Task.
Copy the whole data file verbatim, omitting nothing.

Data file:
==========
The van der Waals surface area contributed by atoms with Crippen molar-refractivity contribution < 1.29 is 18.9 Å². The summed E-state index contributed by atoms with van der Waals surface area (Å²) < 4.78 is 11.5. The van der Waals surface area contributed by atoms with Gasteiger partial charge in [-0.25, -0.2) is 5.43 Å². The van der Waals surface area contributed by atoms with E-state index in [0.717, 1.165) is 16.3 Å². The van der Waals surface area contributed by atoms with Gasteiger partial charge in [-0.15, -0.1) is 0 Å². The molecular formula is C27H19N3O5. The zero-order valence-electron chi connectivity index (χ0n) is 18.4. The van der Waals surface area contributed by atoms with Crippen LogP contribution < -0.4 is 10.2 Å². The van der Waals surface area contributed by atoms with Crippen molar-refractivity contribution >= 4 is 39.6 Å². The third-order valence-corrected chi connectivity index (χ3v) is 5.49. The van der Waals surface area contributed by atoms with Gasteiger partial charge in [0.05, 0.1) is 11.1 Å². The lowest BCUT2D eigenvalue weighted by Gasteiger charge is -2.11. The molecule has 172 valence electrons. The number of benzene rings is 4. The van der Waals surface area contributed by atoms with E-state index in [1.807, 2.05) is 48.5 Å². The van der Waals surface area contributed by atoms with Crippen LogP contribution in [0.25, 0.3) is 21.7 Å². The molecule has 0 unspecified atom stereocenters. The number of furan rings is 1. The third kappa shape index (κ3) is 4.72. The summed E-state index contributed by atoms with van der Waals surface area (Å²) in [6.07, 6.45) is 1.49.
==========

The van der Waals surface area contributed by atoms with Crippen molar-refractivity contribution < 1.29 is 18.9 Å². The summed E-state index contributed by atoms with van der Waals surface area (Å²) < 4.78 is 11.5. The van der Waals surface area contributed by atoms with Gasteiger partial charge in [-0.25, -0.2) is 5.43 Å². The van der Waals surface area contributed by atoms with E-state index in [0.717, 1.165) is 16.3 Å². The van der Waals surface area contributed by atoms with Gasteiger partial charge in [-0.15, -0.1) is 0 Å². The molecular formula is C27H19N3O5. The zero-order valence-electron chi connectivity index (χ0n) is 18.4. The van der Waals surface area contributed by atoms with Crippen LogP contribution < -0.4 is 10.2 Å². The van der Waals surface area contributed by atoms with Crippen molar-refractivity contribution >= 4 is 39.6 Å². The third-order valence-corrected chi connectivity index (χ3v) is 5.49. The van der Waals surface area contributed by atoms with Gasteiger partial charge in [0.05, 0.1) is 11.1 Å². The lowest BCUT2D eigenvalue weighted by Gasteiger charge is -2.11. The molecule has 172 valence electrons. The number of benzene rings is 4. The van der Waals surface area contributed by atoms with E-state index in [1.807, 2.05) is 48.5 Å². The van der Waals surface area contributed by atoms with Crippen LogP contribution in [0.25, 0.3) is 21.7 Å². The molecule has 0 unspecified atom stereocenters. The number of furan rings is 1. The third kappa shape index (κ3) is 4.72. The summed E-state index contributed by atoms with van der Waals surface area (Å²) in [6.07, 6.45) is 1.49.